This is what games do: establish goals, set rules and limits, dictate procedures, while allowing for both chance and skill to determine outcomes. Along with the poems and stories we write and read, the works of art we produce, and our religious beliefs and rituals, games allow us to keep posing and seeking the answers to such questions as: Why are we here? Where are we going? What are we supposed to be doing, how, and for what, to what end? Without consciously articulating such thoughts, we nonetheless participate in that perennial quest for order and meaning, subliminally, experientially. It’s what causes both the anxiety and the thrill of the game.
The Bible, Dante’s Divine Comedy, and baseball are all parts of a shared cultural patrimony. Our collective cultural memory, the encyclopedia we all carry in our minds, includes a socially transmitted knowledge of many things, including those works of literautre that have become canonical, such as the Divine Comedy, even if we know them only by hearsay. Many people in English-speaking countries know the story of Romeo and Juliet and can recite or recognize lines from Shakespeare’s plays even if they have never watched or read them. People recognize the Colosseum, the Leaning Tower of Pisa, the Eiffel Tower, Leonardo’s Monna Lisa, Michelangelo’s David, without having seen them in person.
Some ideas and beliefs become integral parts of the cultural patrimony and are disseminated through the world and through time in different ways: through words, images, actions (music, dance, athletics), artifacts (fashion, furniture, tools, ornaments, toys). They become what the sociobiologist Richard Dawkins termed “memes:” self-replicating units of meaning, cultural or ideological viruses that infect and influence our thinking and our social behavior, These self-replicating cultural analogs of biological genes propogate themselves from host to host: among members of a community, from one society to another, from one generation to the next, just as viruses and germs are spread from one body to another (see the last chapter, “Memes: The New Replicators,” in The Selfish Gene, 1976).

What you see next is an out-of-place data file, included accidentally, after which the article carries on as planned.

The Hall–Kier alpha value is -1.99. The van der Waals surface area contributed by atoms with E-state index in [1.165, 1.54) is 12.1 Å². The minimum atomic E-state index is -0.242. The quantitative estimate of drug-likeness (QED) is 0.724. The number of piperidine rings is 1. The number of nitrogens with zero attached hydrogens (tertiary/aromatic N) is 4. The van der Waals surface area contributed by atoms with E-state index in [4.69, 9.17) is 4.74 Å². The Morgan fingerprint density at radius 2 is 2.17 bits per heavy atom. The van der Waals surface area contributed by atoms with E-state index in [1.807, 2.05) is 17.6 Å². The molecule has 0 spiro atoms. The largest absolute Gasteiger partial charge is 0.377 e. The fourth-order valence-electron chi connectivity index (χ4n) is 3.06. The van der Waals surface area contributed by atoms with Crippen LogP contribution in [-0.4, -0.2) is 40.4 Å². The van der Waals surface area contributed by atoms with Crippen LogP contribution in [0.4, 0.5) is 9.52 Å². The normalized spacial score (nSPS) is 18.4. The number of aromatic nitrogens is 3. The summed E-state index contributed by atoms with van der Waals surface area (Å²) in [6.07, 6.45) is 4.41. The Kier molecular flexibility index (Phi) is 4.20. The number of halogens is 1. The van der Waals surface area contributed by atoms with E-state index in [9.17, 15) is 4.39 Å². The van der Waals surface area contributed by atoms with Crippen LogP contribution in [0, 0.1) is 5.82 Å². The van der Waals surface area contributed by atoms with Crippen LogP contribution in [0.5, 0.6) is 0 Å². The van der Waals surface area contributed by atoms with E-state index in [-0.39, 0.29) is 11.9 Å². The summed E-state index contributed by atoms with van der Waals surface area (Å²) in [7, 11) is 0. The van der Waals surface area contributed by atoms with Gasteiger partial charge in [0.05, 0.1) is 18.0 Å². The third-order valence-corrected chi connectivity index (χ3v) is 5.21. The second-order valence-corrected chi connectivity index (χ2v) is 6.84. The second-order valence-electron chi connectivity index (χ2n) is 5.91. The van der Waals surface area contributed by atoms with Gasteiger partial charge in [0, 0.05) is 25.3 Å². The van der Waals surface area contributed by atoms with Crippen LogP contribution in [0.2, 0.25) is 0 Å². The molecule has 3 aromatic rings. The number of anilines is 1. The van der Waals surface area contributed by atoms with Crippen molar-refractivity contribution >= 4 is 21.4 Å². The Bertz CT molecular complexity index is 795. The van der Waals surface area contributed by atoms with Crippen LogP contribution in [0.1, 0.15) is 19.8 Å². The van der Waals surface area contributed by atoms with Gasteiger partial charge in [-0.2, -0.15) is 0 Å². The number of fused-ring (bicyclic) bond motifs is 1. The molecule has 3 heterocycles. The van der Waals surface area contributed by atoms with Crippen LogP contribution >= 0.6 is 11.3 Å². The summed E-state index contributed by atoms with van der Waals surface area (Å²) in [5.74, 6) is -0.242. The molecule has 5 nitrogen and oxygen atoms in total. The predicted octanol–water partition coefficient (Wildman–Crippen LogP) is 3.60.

Numerology, for example, serves as a memetic vehicle, assigning meanings to numbers and dispersing them to many fields: mathematics, architecture, religious rituals, Pythagorean philosophy, and literature, to poets such as Dante. Powerful memes that permeate and persist in our Western culture include stories of origin (Genesis), of exodus and exile and the attempt to go home again (Homer’s Odyssey), of teleological destiny: foundation stories (Virgil’s Aeneid). And thus it is with our collective nostalgia for a lost garden or paradise: a state of bliss we want to believe once existed and to which we want to return. All are memes we carry in our cultural bagage.
So, if you haven’t gotten around to reading the Divine Comedy yet and haven’t read the Bible as assiduously or as thoroughly as you would like–or as you pretend–don’t worry! Go play or watch a baseball game, and you’ll have all the bases covered.
Sante Matteo was born and spent his childhood in a small agricultural town in southern Italy. He is a retired Professor Emeritus of Italian Studies at Miami University in Oxford, Ohio. Recent creative writing has appeared in Dime Show Review, Bark, The Chaffin Journal, and The New Southern Fugitives.